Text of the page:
During his press conference this afternoon, New York’s Democrat Governor Andrew Cuomo described the coronavirus pandemic that originated in Wuhan, China as a “European virus.”  

Last month Governor Cuomo lavished praise on the Chinese government for their efforts in combatting the virus.

When we started this—yes, we had more cases than anyone else. Yes—we had this European virus attack us, and nobody expected it.

What the everliving hell is he talking about?

Instead of trying to pass a virus that originated in Wuhan, China off as a “European virus,” Governor Cuomo should be focused on the crisis he created by allowing patients and workers who tested positive for COVID-19 to return to nursing homes.

Only moments ago, “real PolitiDiva” tweeted about the tragic passing of her father after he was placed in rehab in a nursing home in New York for a neck injury and contracted COVID-19. The cause of his death was listed as COVID-19 that according to her caused ARDS (Acute Respiratory Distress Syndrome).

On May 6, we wrote about the COVID-19 crisis in New York nursing homes caused by reckless policies put in place by government officials.

As of May 3, according to the new data, 4,813 people had died from the virus in nursing homes. The new data does not include nursing home residents who died in hospitals. The number of deaths of nursing home residents, either at nursing homes or in hospitals, stood at 3,025 on April 28, and another approximately 100 people died at nursing homes from April 29 to May 2, according to state figures.

Townhall reports – Very elderly Americans are among the most vulnerable to this disease in our society. This raises serious questions about some of the decisions made by New York’s leaders, whose mandates almost certainly contributed to the extreme risk in nursing homes that have resulted in so many deaths:

Neal Nibur has lived in a nursing home for about a year, ever since he had a bad bout of pneumonia. Now, the 80-year-old man has not only his own health to worry about but that of his neighbors at the Poughkeepsie, N.Y., residence. Four new patients recently arrived from the hospital with Covid-19. They were admitted for one reason, according to staff members: A state guideline says nursing homes cannot refuse to take patients from hospitals solely because they have the coronavirus. “I don’t like them playing Russian roulette with my life,” said Mr. Nibur, who is on oxygen…At the epicenter of the outbreak, New York issued a strict new rule last month: Nursing homes must readmit residents sent to hospitals with the coronavirus and accept new patients as long as they are deemed “medically stable.” California and New Jersey have also said that nursing homes should take in such patients. Homes are allowed to turn patients away if they claim they can’t care for them safely — but administrators say they worry that refusing patients could provoke regulatory scrutiny, and advocates say it could result in a loss of revenue.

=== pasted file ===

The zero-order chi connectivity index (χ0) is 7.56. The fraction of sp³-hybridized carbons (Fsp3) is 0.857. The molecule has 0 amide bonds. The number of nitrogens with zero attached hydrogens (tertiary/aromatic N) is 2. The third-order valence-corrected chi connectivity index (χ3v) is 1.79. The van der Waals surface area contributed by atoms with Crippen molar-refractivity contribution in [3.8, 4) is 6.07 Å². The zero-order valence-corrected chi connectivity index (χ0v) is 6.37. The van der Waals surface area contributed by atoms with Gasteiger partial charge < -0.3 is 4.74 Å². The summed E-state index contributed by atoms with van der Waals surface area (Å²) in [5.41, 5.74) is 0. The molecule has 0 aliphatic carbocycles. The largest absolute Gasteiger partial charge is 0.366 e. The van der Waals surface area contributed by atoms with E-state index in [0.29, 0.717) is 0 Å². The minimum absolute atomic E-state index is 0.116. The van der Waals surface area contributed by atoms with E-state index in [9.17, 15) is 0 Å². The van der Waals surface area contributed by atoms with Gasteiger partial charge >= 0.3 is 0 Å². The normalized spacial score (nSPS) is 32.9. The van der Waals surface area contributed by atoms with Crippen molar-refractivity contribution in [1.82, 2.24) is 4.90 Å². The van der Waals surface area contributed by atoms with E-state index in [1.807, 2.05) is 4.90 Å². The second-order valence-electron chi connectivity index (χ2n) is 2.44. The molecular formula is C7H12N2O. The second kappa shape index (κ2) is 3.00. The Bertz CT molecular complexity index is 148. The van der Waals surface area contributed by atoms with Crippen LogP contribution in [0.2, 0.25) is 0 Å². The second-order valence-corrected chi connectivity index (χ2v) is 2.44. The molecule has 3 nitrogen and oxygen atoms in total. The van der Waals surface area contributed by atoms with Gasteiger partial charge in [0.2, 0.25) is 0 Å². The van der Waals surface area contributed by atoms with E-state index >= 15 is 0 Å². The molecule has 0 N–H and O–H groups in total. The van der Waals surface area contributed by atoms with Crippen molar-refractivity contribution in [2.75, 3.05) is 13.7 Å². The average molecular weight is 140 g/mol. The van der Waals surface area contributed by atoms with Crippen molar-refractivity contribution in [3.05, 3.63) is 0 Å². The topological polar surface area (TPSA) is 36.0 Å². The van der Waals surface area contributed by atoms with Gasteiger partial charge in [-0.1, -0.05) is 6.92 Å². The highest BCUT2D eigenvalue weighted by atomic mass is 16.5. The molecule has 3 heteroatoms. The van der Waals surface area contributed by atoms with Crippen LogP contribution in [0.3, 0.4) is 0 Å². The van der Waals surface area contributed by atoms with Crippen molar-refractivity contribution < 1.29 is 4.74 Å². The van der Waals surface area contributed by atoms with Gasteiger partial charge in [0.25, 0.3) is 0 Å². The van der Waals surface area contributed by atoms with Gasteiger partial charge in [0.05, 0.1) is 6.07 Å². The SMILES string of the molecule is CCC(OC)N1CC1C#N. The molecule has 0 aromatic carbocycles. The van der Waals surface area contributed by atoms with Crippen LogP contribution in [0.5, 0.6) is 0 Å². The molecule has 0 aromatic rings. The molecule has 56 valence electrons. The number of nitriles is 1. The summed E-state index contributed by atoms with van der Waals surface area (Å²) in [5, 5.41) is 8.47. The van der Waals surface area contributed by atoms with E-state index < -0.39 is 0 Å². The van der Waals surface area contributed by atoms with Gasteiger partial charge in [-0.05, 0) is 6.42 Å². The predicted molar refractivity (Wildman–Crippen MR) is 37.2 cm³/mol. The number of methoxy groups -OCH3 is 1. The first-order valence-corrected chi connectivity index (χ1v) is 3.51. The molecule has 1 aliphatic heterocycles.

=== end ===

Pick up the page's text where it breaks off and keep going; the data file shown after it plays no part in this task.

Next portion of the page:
Nursing homes were required by the state to accept Coronavirus-positive patients. And that’s not all:

The state Health Department allowed nurses and other staff who tested positive for the coronavirus to continue treating COVID-19 patients at an upstate nursing home, The Post has learned. State officials signed off on the move during an April 10 conference call that excluded local officials from Steuben County, who protested the move…The state Health Department’s decision to allow coronavirus-positive nurses to continue working at Hornell Gardens came after two days of testing revealed that one in three of the facility’s residents and staff had the deadly virus. It came after officials reported three deaths at the facility, Wheeler said.

In fact, this was statewide policy, reversed only a week ago

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